Announcing on the 10th Anniversary of D.C. v. Heller the Launch of the AMERICAN ENLIGHTENMENT PROJECT, a New Nonprofit Dedicated to Ending the Gun Epidemic
Today, the 10th anniversary of the Supreme Court decision in D.C. v. Heller (June 26, 2008), a promising front in the battle against growing gun violence opens with the launch of the American Enlightenment Project, a new nonprofit in Washington, DC dedicated to ending the epidemic of gun proliferation and violence that arose after Heller and its sequel Chicago v. McDonald (2010). AEP’s groundbreaking work challenges conventional wisdom, shows the tragic link between the sudden epidemic and Heller, and reveals it as a historic blunder that overlooked constitutional text and founding history, which make clear the Second Amendment has nothing to do with an individual right.
Having forgotten there was an American Enlightenment and our founding history, we now have what prior generations did not: a “gun epidemic.” http://www.americanenlightenmentproject.org.
“To break the back of a senseless epidemic, Americans should pay more attention to retired Justice John Paul Stevens, a Cassandra unheeded about Heller,” said Robert W. Ludwig, a Washington attorney and legal advisor to AEP. Justice Stevens in 2014, citing “the slaughter caused by the prevalence of guns” and presaging the “Gun Epidemic” declared the next year, warned it is “profoundly important” to know Heller “curtails the government’s power to regulate the use of handguns that contribute to the roughly 88 [now 96] deaths every day”—indeed silently contribute to the vast majority of daily gun deaths.
Following this year’s March for Our Lives, Justice Stevens, calling student demands for an assault-rifle ban and universal background checks useful to minimize “mass killings of schoolchildren and others” but not enough to curb worsening violence, encouraged students to “seek more effective and more lasting reform.” Frustrated like many Americans and treating Heller and the Second Amendment as the proverbial rock and a hard place, Justice Stevens proposed repeal of the amendment as the easier course. “Actually,” Mr. Ludwig says, “it is Heller, far from a mighty rock, that is vulnerable.”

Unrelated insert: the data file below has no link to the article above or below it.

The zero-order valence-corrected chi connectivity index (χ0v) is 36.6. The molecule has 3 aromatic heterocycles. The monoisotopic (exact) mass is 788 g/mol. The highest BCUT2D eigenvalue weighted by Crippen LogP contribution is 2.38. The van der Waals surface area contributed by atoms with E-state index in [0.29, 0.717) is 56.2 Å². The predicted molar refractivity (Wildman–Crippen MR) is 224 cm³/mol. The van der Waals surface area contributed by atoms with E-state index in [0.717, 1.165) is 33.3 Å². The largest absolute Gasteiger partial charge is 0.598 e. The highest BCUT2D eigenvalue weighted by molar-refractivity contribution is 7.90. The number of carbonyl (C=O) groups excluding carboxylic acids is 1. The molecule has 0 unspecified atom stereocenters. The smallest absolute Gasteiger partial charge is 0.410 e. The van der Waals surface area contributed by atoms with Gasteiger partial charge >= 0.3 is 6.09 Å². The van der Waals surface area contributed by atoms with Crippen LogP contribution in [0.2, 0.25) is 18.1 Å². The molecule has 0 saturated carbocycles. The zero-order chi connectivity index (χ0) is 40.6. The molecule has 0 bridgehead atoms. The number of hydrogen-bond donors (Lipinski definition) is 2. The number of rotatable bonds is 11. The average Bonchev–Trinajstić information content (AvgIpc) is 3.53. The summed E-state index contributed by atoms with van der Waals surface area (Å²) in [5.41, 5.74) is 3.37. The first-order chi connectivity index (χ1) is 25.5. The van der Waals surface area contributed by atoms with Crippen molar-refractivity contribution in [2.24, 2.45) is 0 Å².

For starters, he explains, “it is not just important to see Heller as a cause of the epidemic, but that it decided only two-thirds of the amendment. In construing the right ‘to keep and bear Arms’ which ‘shall not be infringed,’ Heller never considered the meaning of that constitutional command. Instead, it transposed ‘infringed’ to ‘abridged,’ though not even synonyms, like changing the commandment ‘shall not kill’ to ‘maim.’ Overlooked terms of art, ‘infringed’ protects the right of states to arm their militia; ‘abridged’ was used to protect individual rights in the First Amendment and all others for 200 years since.”
Overlooking pivotal text is “Probably the strongest reason for not following a decision,” the California Supreme Court said recently in correcting a 140-year oversight “‘announced in ignorance’” of an 1872 statute, “a remarkable failure of the adversary system” strikingly like Heller. Noting “It is better that wisdom, or at least controlling authority, come to our attention late, rather than not at all,” the California high court held “because the relevant language and history” was not applied, its prior case “cannot stand.”
“So too Heller,” says Mr. Ludwig. “Having not construed the full text, and other things hiding in plain sight, there is no legal way it can stand.” To end the epidemic it enabled, “what is needed is not repeal but a challenge to Heller, only one court case away from being renounced as the historic blunder it is for elementary oversights of text and founding history.”
AEP’s efforts are supported by years of intensive legal and historical review unraveling the Second Amendment’s mysteries. Mr. Ludwig’s published articles include: “2nd Amendment Still Undecided, Hiding in Plain View” (Law360 Jan. 11, 2016); “Court Nominee, Guns, and Constitutional Illiteracy” (Law360 Mar. 15, 2016); “Heller Sequels and 2nd Amendment, Still Undecided: Part 1” (Law360 July 20, 2017); Part 2 (Aug. 3, 2017); Part 3 (Aug. 24, 2017); and “The Historic Legal Blunder that Enabled Our Gun Epidemic: Renouncing Heller by Deciding – Not Repealing – the Full Second Amendment” (Law360 Apr. 25, 2018).
AEP is led by an Advisory Council, including the following:
- Robert W. Ludwig, an experienced litigator and founder of Ludwig & Robinson PLLC, an international law firm in Washington, D.C. with a Detroit office, a leading German affiliate, and a national practice in trial and appellate litigation.
- Jack N. Rakove, the W. R. Coe Professor of History and American Studies and Professor of Political Science and (by courtesy) of Law at Stanford University. His areas of research include the origins of the American Revolution and Constitution, the political practice and theory of James Madison, and the role of historical knowledge in constitutional litigation.
- Petra Smeltzer Starke, the Executive Director of AEP, is a business leader, policy advisor, and entrepreneur.
- Scott R. Williams, a co-founder and partner of ForeFront Strategies, a Washington communications firm.
For more information, including copies of the foregoing articles, please go to http://www.americanenlightenmentproject.org.